• 3 April 2008
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Umbilical cord stem cell banking bandwagon swells

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Umbilical cord stem cell banking bandwagon swells

With over 26 million births being registered every year in India, the number of Stem cell banking companies in India is on the rise.

Enterprises ranging from India's largest corporate player like Reliance Life Sciences to local non-government organizations (NGOs) are making early investments in setting up stemcell and umbilical cord blood banks across the country. While Cryobanks International, LifeCell, and Reliance have already established themselves in the cord blood and stem cell banking space, regional players are seeing this as a futuristic business option. This year alone has witnessed the setting up of two companies.

The Reliance Life Sciences offers stem cell banking services under the "Reli Cord" brand and is known to have direct presence in more than 30 locations. Cryobanks has established its facility in Gurgaon with an investment of Rs 35 crore. The company operates in over 25 cities and hopes to harvest about 6,000 units during 2008. "We plan to increase the number of offices from 25 to 50 by March 2008 and the client base from 1,500 to 6,000 this year," said Dr C V Nerikar, CEO, Cryobanks International India. "We plan to set up about four banks across India in the next three to four years. One would be in Delhi, one in Calcutta, one in Mumbai or Pune and one in South or whichever place suits," he added.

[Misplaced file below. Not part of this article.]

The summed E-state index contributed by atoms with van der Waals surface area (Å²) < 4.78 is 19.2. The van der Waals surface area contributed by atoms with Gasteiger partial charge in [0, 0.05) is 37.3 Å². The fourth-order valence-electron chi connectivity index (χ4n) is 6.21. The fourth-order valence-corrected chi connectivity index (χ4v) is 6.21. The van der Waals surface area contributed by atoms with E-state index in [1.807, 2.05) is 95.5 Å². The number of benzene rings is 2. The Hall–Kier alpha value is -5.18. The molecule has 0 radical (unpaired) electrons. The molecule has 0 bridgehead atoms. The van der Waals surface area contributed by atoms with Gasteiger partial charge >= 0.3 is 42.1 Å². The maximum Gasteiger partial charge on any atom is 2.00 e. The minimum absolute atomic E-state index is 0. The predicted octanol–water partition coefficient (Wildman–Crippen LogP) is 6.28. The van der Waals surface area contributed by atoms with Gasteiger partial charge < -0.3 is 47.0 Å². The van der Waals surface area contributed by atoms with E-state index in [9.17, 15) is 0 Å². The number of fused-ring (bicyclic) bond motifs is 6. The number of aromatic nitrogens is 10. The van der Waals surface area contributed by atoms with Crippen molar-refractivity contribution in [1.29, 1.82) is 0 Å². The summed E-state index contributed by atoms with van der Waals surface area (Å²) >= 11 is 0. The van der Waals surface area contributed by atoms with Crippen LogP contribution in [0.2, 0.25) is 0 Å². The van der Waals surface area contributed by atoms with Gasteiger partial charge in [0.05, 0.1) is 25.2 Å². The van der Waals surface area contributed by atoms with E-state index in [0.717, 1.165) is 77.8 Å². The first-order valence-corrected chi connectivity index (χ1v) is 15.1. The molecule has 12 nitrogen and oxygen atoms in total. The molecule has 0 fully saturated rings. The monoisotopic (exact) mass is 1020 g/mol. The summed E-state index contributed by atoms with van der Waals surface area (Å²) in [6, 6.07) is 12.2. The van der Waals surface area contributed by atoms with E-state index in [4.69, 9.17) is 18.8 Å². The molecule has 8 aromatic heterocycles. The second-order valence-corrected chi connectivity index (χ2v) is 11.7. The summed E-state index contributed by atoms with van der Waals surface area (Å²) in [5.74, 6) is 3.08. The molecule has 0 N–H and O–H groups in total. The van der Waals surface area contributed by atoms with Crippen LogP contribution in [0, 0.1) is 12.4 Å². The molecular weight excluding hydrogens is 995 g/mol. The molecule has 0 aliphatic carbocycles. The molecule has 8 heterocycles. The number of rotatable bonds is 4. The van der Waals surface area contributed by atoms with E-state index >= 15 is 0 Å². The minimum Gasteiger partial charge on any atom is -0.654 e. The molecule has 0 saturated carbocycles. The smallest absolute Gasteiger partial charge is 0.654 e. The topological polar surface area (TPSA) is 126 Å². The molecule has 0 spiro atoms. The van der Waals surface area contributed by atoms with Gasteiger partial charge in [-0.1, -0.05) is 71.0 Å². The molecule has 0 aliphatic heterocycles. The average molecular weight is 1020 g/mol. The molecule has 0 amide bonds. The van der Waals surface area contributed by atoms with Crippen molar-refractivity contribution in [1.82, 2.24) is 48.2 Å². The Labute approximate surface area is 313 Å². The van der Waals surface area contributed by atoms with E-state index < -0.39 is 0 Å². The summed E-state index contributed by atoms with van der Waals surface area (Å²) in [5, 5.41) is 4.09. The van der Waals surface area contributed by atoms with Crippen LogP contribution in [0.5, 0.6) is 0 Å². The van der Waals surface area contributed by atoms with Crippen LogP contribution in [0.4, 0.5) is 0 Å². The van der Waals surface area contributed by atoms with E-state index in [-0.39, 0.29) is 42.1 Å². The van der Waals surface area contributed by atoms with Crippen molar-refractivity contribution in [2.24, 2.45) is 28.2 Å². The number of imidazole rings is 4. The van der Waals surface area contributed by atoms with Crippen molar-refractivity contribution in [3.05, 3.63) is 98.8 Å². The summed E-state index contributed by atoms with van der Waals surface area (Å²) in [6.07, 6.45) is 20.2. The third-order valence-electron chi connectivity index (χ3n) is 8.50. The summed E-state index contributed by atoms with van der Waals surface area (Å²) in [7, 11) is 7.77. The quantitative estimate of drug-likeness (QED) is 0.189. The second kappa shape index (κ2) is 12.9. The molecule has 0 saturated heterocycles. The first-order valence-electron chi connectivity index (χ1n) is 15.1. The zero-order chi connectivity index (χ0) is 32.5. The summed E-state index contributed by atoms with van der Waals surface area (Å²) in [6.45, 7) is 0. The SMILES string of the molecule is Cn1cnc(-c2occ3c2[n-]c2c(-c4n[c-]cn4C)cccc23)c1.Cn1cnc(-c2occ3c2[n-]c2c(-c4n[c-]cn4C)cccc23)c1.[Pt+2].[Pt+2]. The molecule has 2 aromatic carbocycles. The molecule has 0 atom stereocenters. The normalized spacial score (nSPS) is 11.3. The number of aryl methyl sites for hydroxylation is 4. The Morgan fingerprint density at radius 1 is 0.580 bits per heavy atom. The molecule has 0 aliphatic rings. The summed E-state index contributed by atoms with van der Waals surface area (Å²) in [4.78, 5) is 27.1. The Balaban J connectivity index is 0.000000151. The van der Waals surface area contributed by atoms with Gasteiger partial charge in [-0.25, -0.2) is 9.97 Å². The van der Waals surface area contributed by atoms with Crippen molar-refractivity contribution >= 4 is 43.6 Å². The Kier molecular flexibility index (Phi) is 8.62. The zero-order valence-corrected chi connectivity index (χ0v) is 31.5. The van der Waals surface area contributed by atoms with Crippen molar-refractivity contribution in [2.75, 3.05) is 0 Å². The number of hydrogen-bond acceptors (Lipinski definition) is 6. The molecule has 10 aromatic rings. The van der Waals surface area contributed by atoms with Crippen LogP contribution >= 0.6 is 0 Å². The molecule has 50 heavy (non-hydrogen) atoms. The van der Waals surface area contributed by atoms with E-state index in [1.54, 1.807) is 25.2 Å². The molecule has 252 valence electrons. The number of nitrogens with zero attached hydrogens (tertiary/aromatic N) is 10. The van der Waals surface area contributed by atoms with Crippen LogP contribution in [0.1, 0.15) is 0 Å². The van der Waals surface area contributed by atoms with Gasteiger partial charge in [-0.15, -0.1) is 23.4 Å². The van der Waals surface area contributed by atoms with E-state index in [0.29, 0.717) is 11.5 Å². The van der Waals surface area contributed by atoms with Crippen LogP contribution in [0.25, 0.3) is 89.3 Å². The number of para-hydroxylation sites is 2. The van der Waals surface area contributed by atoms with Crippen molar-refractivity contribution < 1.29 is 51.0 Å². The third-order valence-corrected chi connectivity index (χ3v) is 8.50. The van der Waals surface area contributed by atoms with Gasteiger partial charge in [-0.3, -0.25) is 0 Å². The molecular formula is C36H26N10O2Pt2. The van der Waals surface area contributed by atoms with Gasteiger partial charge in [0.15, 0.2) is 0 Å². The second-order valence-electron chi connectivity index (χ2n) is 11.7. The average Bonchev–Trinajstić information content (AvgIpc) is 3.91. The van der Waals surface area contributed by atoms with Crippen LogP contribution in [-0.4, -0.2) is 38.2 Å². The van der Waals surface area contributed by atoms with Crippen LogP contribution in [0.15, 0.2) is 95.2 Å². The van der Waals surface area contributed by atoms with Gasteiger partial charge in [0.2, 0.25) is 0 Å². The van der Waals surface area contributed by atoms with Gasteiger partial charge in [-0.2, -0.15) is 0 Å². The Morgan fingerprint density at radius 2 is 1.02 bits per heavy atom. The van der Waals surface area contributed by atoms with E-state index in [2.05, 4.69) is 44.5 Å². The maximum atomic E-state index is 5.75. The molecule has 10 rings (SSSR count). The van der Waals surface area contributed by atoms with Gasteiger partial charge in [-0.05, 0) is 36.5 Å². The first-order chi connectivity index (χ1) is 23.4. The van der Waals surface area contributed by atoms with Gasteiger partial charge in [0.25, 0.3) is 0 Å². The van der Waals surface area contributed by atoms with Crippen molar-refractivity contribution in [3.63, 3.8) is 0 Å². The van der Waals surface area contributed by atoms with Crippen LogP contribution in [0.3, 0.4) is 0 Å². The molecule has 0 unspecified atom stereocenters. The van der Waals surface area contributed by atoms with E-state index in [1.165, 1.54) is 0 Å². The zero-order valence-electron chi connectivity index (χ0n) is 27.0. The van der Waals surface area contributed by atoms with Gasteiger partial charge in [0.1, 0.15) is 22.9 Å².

LifeCell, in collaboration with Cryo-Cell International, USA facilitates the cryogenic preservation of stem cells at its unique facility in Chennai. LifeCell has set up a 21,000 sq ft laboratory at the cost of Rs 14 crore in the outskirts of Chennai and has more than 30 centers. The company has centers in Dubai and Sri Lanka and plans to open centers in other countries as well. LifeCell has recently inaugurated its area office and collection centre in Indore and by 2009, the company plans to have more than 50 centers to cater to the growing Indian market for stem cell banking. The facility has a capacity to store over 1 lakh samples and conforms to the standards of American Association of Blood Banks and US FDA.

The other players operating in this space include Cord Life Biotech, Cryo Stem Cell, and Karnataka Stem Cell.

Chennai-based Jeevan Blood Bank is also setting up Jeevan Stem Cell Bank. The main source of stem cells will be umbilical cord blood. IQRA Biotech Services, claimed to be the first human DNA banking company based in Lucknow, UP, also proposes to setup an umbilical cord blood bank by 2008-09.

Stem Cell Banks in India

  • Reliance Life Sciences, Mumbai

  • LifeCell, Chennai

  • Cryobanks International, Gurgaon

  • Jeevan Stem Cell Bank, Chennai

  • Karnataka Stem Cell, Bangalore

  • Cryo Stemcell, Bangalore

  • Cord Life Biotech, Pune

  • Apollo Hospital, Hyderabad

  • Advanced Cell Therapeutics, Mumbai

  • IQRA Biotech Services, Lucknow

  • Histostem Inc. USA has signed MoUs with the governments of Maharashtra and Andhra Pradesh.

The Potential